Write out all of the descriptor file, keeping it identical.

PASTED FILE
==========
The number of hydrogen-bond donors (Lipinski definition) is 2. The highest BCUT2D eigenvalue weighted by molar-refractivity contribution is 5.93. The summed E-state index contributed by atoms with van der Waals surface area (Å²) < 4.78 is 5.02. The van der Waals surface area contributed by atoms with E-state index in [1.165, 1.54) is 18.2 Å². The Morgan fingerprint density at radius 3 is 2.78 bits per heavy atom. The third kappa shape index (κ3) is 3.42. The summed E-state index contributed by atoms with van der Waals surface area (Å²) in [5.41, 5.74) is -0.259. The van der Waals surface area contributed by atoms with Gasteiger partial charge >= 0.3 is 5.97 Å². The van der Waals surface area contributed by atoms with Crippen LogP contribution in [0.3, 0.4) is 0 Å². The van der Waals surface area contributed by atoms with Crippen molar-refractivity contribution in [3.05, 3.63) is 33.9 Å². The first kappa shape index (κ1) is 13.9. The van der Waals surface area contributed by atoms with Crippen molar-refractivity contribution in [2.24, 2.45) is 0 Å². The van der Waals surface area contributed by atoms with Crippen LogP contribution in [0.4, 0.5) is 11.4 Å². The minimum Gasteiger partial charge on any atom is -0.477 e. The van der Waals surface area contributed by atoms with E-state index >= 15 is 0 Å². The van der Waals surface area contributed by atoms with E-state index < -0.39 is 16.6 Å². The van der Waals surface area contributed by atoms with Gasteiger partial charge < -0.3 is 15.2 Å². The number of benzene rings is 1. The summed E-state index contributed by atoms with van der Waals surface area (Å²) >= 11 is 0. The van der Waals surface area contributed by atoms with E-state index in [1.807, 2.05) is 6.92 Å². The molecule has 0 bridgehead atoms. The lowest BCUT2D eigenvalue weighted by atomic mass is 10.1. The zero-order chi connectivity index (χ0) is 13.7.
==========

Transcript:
The number of hydrogen-bond donors (Lipinski definition) is 2. The highest BCUT2D eigenvalue weighted by molar-refractivity contribution is 5.93. The summed E-state index contributed by atoms with van der Waals surface area (Å²) < 4.78 is 5.02. The van der Waals surface area contributed by atoms with E-state index in [1.165, 1.54) is 18.2 Å². The Morgan fingerprint density at radius 3 is 2.78 bits per heavy atom. The third kappa shape index (κ3) is 3.42. The summed E-state index contributed by atoms with van der Waals surface area (Å²) in [5.41, 5.74) is -0.259. The van der Waals surface area contributed by atoms with Gasteiger partial charge >= 0.3 is 5.97 Å². The van der Waals surface area contributed by atoms with Crippen LogP contribution in [0.3, 0.4) is 0 Å². The van der Waals surface area contributed by atoms with Crippen molar-refractivity contribution in [3.05, 3.63) is 33.9 Å². The first kappa shape index (κ1) is 13.9. The van der Waals surface area contributed by atoms with Crippen molar-refractivity contribution in [2.24, 2.45) is 0 Å². The van der Waals surface area contributed by atoms with Crippen LogP contribution in [0.4, 0.5) is 11.4 Å². The minimum Gasteiger partial charge on any atom is -0.477 e. The van der Waals surface area contributed by atoms with E-state index >= 15 is 0 Å². The van der Waals surface area contributed by atoms with E-state index < -0.39 is 16.6 Å². The van der Waals surface area contributed by atoms with Gasteiger partial charge < -0.3 is 15.2 Å². The number of benzene rings is 1. The summed E-state index contributed by atoms with van der Waals surface area (Å²) >= 11 is 0. The van der Waals surface area contributed by atoms with E-state index in [1.807, 2.05) is 6.92 Å². The molecule has 0 bridgehead atoms. The lowest BCUT2D eigenvalue weighted by atomic mass is 10.1. The zero-order chi connectivity index (χ0) is 13.7.